Dry spell causes water shortage in twin cities

Lack of rain drying up supply in reservoirs, rainfall not expected soon

Our Correspondent November 21, 2021
People filling water bottles from a pumping station in Baldia Town due to the acute water shortage in the city. PHOTO: FILE


A dry spell that has been gripping the twin cities for the past six weeks is gradually giving way to a dreaded water crisis in Islamabad and Rawalpindi.

The water levels in reservoirs such as Simli Dam and Khanpur Dam have been decreasing continuously, due to which the supply from Simli Dam has been reduced considerably.

The residents of Rawalpindi, who usually receive 34 million gallons of water daily from Simli Dam, now have to deal with a drastic shortage as their supply has dwindled to 17 million gallons.

The water level in Khanpur Dam is also touching alarming levels, and supply from this reservoir to Islamabad and Rawalpindi would also be affected if it does not rain heavily in the next two weeks.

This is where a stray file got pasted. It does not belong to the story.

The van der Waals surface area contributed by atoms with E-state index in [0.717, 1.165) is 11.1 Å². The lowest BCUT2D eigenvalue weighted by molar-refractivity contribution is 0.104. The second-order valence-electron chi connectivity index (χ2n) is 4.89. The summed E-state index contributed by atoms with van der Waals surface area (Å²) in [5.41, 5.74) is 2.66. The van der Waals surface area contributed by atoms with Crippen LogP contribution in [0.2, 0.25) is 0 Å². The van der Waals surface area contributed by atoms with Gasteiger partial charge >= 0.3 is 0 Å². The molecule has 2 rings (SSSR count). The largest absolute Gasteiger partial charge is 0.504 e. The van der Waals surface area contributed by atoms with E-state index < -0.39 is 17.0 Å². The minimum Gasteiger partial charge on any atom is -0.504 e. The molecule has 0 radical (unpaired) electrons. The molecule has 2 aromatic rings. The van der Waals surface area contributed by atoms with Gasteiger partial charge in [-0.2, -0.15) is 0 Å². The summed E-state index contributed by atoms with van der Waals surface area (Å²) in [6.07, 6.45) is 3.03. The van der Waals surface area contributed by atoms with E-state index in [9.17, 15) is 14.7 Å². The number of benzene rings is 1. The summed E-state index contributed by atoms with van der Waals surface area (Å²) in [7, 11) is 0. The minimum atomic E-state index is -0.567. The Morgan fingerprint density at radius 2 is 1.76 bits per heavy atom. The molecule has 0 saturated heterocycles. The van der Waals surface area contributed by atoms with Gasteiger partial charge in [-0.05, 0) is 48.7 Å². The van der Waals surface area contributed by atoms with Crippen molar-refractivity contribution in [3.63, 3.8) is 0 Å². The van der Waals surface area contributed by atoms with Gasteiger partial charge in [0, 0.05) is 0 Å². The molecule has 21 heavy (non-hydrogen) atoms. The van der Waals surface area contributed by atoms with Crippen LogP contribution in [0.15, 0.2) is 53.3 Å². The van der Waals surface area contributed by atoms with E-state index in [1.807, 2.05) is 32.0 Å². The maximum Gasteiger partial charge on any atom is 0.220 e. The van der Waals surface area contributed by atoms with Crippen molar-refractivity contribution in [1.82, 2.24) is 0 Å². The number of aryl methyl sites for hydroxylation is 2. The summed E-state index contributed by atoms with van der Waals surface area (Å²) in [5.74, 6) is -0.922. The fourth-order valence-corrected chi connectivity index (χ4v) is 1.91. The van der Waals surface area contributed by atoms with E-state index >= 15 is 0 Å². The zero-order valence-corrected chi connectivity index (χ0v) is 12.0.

On the other hand, Rawal Dam, the largest source of water supply in the twin cities, is still holding a good amount of water in storage courtesy of the reduced but regular replenishment of water in its catchment areas.

In contrast, the catchment areas of Simli Dam and Khanpur Dam present a barren picture these days and are in desperate need of a good rainfall.

However, according to the meteorological department, there are no signs of rain in the next 10 to 15 days in the area. The weather is expected to remain dry in the coming two weeks, with clouds occasionally rolling across the sky without pouring heavy rains.

Rawalpindi Development Authority Vice-Chairman Haroon Kamal Hashmi has said that there was no immediate threat of water crisis in Rawalpindi so far and that rain in mid-December will improve the condition of the dams.

Meanwhile, the water department of the Capital Development Authority (CDA) has confirmed the reduction of water supply from Simli Dam, with the civic agency’s water department citing the leaking water pipes in the Bari Imam area as the reason for the loss of water.

Hazara division awaits rains

Dry weather in upper parts of Hazara division has resulted in a drought that is affecting the standing crops and creating a shortage of clean drinking water.

Farmers have expressed their concerns over the potential losses they will face because of the continuous dry conditions.

During the last one month, no major rain has been reported in the region and is unlikely to occur in the next few days.

with additional input from app

Published in The Express Tribune, November 21st, 2021.


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